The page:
In Oculus, the new creepy horror from writer/director Mike Flanagan, something happened ten years ago to the fairly ordinary Russell family after they moved in to their new house, but we can’t quite tell what. All we know is that it had something to do with that large, antique mirror just positioned on the wall in dad’s office. Like pieces of a jigsaw that never quite form a picture, we have a fair idea of what might have happened, but it takes a while to put everything together. Oculus burns slowly.
“You promised me you’d never forget what really happened,” Kaylie Russell (Karen Gillan) says to her brother Tim (Brenton Thwaites), moments after he’s released from an institution. “I was ten years old,” protests Tim.
Things get even creepier when Kaylie buys that same, antique mirror at an auction. It appears she’s been hunting it down, convinced that the murders of her parents ten years earlier had nothing to do with her brother – that’s the reason, we find out, he’s been in a mental facility – but everything to do with that creepy mirror.
“Hello again,” she says to the mirror after taking it home and putting it back on the wall in the same position where it used to hang. “You must be hungry.”
What follows is a straight forward tale of evil influences presented in a complicated way. There are flashbacks that we’re never quite sure are flashbacks until we realize that the playful children having fun in their new home are really Tim and Kaylie as they were ten years ago. It takes time to get used to the uneven rhythm of the film.
As things progress and the story takes shape, we learn that the mirror has actually been around since the eighteenth century. Kaylie is convinced that over the years, the antique has been responsible for at least forty-five deaths, including mom and dad, and she’s determined to find out how and why. “Supernatural forces reside in the mirror,” she claims, but her brother isn’t buying it, and for awhile the film presents an element of doubt as to whether it’s all in Kaylie’s mind or if the mirror really is evil.
The way the film becomes complicated is how it presents the two time differences – the events of ten years ago and what’s happening today. What was a flashback then becomes a parallel story; then the two time differences seem to overlap where characters from yesterday are looking directly at events of today, and that’s where it starts to lose you. It seems clever at first, then it feels a little too clever. Director Flanagan already had a good thing going; it’s a disappointment he overreached.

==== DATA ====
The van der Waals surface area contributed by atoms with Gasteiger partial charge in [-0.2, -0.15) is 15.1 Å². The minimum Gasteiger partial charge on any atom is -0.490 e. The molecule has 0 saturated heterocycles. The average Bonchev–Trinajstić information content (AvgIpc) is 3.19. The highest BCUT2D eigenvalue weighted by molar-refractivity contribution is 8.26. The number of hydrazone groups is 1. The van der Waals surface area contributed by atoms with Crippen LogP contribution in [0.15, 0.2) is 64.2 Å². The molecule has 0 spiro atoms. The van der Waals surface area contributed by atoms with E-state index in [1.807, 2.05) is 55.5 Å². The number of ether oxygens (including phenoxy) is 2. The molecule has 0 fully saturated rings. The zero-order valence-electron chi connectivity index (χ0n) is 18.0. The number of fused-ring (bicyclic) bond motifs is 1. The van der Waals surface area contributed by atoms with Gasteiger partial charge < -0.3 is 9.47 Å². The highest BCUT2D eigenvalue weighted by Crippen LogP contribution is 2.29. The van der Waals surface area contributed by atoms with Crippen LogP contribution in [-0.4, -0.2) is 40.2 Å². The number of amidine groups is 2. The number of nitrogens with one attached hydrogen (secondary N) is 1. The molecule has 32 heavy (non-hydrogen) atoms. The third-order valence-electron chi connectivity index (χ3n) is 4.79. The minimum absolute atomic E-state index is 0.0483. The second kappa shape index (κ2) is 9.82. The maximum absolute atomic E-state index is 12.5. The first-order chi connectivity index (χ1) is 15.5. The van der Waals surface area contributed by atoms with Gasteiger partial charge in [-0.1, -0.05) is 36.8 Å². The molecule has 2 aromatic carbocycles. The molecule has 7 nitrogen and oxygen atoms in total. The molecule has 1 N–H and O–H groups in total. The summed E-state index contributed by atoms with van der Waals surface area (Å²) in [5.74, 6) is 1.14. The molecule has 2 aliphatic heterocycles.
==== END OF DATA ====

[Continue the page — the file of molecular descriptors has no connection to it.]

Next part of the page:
Oculus makes you feel uneasy throughout, and in this respect, it works; there are good chills and genuinely spooky images, though it demands patience. Plus, the performances from all are particularly good. Scottish actor Karen Gillan, better known as Amy from TV’s Dr. Who, makes an impressive debut in her first big American film and pulls off a decent American accent in the process. But the film eventually falls prey to many horror/chillers of its kind and ultimately feels like a cheat. The story behind the history of the mirror is never fully explored when you want to know more – it’s a lot easier to create scares when you don’t have to explain why or how things are happening – and the climax, where history repeats itself and presumably will continue to do so, is a let down considering how far you’ve come to get to that point. It leaves you dissatisfied, perhaps even annoyed. You’ll always find an exception, but in general, horror films –even potentially good ones like this – never quite know how to end.
MPAA Rating: R Length: 105 Minutes Overall Rating: 6 (out of 10)